“I’m definitely not where I thought I’d be currently,” Eilish confided, “but I’m also not mad at it…I’m very lucky to have this year play out the way it did, because for a lot of people it was literal hell… I am very aware that I have been pretty blessed for the fortune that I’ve had this year.”
2020 has not been an ordinary year for anyone. In these confusing times, Eilish managed to keep a level head. While many people attempted to hide from the grim realities of 2020, Billie Eilish has faced them head-on. While rich and famous contemporaries threw wild maskless parties, Eilish stayed home and walked her dog. She, like millions of her fans, kept her head down and did the best she could to keep moving forward.
Billie Eilish represents a new generation of pop star. Not only is she expected to release music but also use her role to tackle social issues head-on. Billie has never hidden from this responsibility. Over the last 12 months, she has acted as a voice for young people around the globe, taking on issues concerning mental health, politics, and humankind’s role on earth.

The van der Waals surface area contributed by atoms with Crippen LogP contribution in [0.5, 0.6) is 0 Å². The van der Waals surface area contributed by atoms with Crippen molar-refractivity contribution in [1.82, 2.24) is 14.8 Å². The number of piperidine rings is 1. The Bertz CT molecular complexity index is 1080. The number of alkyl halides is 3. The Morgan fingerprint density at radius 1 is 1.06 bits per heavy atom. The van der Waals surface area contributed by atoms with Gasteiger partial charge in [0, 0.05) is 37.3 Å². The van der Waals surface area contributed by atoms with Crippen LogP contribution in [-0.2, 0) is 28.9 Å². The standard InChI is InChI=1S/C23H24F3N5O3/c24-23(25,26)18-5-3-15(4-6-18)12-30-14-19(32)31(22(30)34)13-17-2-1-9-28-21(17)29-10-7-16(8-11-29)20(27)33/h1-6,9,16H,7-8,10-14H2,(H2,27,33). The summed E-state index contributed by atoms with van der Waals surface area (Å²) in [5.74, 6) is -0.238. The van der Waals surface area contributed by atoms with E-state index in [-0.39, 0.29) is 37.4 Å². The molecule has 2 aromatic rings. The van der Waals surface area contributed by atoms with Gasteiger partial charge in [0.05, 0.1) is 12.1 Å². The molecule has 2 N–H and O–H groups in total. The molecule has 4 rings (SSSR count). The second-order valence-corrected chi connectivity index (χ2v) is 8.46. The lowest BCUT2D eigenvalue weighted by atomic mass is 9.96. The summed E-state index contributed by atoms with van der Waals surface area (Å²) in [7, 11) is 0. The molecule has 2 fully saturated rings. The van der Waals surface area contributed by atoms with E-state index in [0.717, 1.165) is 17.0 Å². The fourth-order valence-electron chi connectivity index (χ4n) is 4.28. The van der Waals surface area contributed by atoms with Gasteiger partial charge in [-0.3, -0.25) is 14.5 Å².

Now, with the close of the year in sight, the singer has released a trailer for her upcoming documentary The World’s A Little Blurry. Arriving in February 2021 the film, which Apple TV+ reportedly offered Eilish 25 million dollars to star in, promises to take an intimate outlook at her rapid rise to fame. The trailer emphasizes what many fans already know. Billie Eilish remained grounded in the dizzying world of fame. Eilish is, after all, not just the world’s youngest pop superstar. She is also its most relatable.